While most old wives’ tales surrounding mobile phones are myths, some tall tales are based in truth. Here are the popular tales circulating today and which ones are true.
Wives’ Tale: In-Flight Calls Crash Planes
Why anyone would still believe this old lie is surprising: many foreign airlines even allow in-flight phone calls already. The United States and the Federal Aviation Administration are dragging their feet on this ruling because of pressure from the airlines to keep flights quiet. Imagine if 300 passengers were talking and laughing on your next nine-hour flight.
However, Virgin Atlantic allows calls on their flight from New York City to London, and passengers have reported that they rarely hear calls. It turns out that people want the ability to make calls, but often want to rest and relax during flights. Merely being allowed to text and play on social sites soothes most passengers down so that they can enjoy the flight.
Yet in the USA, the FAA is still threatening passengers who are reported by flight attendants for calling midflight. A video went viral after a woman recorded a flock of black birds being sucked into the engine of her plane: that woman was contacted by the FAA for violating the no cell policy after the FAA saw the video on CNN. However, formal charges were not filed because the FAA couldn’t prove whether her device was on flight mode or not.
Regardless of the sticky position of US airlines and the FAA, it is in fact safe to talk on your phone during flights. Some reports indicate that cellular activity during take-off and landing can interfere, but in-flight mobile phone use is safe.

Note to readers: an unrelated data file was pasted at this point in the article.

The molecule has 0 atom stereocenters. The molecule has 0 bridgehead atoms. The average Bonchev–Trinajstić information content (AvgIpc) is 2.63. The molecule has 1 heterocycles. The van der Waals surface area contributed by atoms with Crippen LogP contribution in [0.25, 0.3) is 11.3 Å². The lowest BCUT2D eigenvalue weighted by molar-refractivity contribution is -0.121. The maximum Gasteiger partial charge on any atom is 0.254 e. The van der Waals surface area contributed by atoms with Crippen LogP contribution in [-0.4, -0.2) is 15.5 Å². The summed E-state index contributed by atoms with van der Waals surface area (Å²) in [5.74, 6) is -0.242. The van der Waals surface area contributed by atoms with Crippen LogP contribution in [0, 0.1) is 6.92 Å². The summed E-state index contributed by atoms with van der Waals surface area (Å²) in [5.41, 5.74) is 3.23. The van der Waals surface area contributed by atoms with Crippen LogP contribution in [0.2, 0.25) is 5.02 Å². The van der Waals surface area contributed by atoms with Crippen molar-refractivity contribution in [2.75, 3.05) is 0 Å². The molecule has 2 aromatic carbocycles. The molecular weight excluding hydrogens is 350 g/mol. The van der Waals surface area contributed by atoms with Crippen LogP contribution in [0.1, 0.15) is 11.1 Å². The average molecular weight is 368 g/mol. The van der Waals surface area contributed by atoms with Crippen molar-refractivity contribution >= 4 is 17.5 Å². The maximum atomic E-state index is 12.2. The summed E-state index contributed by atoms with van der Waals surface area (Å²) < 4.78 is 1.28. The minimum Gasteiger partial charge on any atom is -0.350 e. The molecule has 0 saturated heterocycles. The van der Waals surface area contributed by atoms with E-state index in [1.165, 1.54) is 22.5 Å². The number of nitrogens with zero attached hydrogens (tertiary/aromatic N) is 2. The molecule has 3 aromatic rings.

Wives’ Tale: Cell Phones Interfere With Medical Equipment
While older analogue cellular phones did interfere with medical equipment (in a Dutch study 50 of 68 medical devices was negatively affected by the presence of a phone), newer versions, such as Android Jelly Bean and the latest T-Mobile cell phones, are safe. Phones made since 2002 are safer for usage within hospitals and around people who have pacemakers, heart monitors, and other medical devices.
Pre-2002, analogue phones were noted for turning off critical care ventilators, stopping pacemakers that lead to deaths, and for interfering with other aspects of hospital safety. Changes have not only been made to cellular devices: hospital equipment has also evolved to safeguard against harmful transmissions and electromagnetic waves.
Clinicians continue to warn hospitals and patients that in rare cases mobile phones could interfere with sensitive medical devices, mostly found in critical care units. Also, hospitals with older equipment should still restrict cell phone use, according to Paul Miklovich, a hospital patient services administrator.
In the UK cell phone bans in hospitals have been lifted, but in the USA 48% of hospitals still restrict the use of your Android phone in certain units, and 12% of those ban cellular phones in all patient care areas. This means that phone wielders should check each hospital’s rules before assuming it’s okay to place a call from within the hospital.
Wives’ Tale: Mobile Usage Causes Brain Cancer